Lensing stacking on CIB peaks. This figure first appeared as Fig. 4 of Planck Collaboration XVIII (2014), a paper devoted to studying the gravitational lensing-infrared background correlation. It shows temperature maps of size 1 deg2 at 545 GHz stacked on the 20 000 brightest peaks (left column), troughs (centre column), and random map locations (right column). The stacked (averaged) temperature maps are in K. The arrows indicate the lensing deflection angle deduced from the gradient of the band-pass filtered lensing potential map stacked on the same peaks. The longest arrow corresponds to a deflection of 63, which is only a fraction of the total deflection angle because of our filtering. This stacking allows us to visualize in real space the lensing of the CMB by the potential wells traced by galaxies that generate the CIB. This vividly demonstrates that our lensing map, albeit noisy, is well correlated with a high-z tracer; it also warrants using the CIB as a lensing potential tracer at smaller scales (and in other experiments).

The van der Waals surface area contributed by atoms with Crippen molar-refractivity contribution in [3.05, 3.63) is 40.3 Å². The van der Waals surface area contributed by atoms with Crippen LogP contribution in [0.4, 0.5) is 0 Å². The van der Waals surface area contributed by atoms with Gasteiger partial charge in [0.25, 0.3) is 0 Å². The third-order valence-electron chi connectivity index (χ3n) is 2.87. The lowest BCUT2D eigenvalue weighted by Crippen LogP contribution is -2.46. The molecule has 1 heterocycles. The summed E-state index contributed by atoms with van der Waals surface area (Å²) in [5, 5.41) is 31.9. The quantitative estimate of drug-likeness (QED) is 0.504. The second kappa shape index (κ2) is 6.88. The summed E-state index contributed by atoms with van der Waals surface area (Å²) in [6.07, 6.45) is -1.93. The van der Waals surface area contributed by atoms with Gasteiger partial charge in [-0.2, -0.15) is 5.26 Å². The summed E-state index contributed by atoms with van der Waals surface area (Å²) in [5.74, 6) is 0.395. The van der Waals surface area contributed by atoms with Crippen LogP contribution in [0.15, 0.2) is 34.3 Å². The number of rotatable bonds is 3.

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The lensing potential power spectrum provides additional information on the low-z Universe, and thus an alternative route to constraining cosmological parameters and a means of breaking degeneracies that affect the primary anisotropies. The reduction in the uncertainty of the effects of reionization afforded by the new low- polarization data (see Sect. 3.2) leads to a reduction in the uncertainty on the power spectrum normalization when using primary anisotropies alone. The constraints on the amplitude from the primary anisotropies are thus tighter, and this reduces the impact of the lensing upon parameter shifts. However, lensing still plays an important role and provides a consistency check on the overall picture. For example, the best-determined combination of parameters from CMB lensing is , which is now determined to 3.5% (0.589 ± 0.020; 68% CL). Combining this with the baryon density from big-bang nucleosynthesis (BBN) and distance measurements from baryon acoustic oscillations (BAOs) allows us to place competitive constraints on σ8, Ωm, and H0 individually (Planck Collaboration VIII 2020).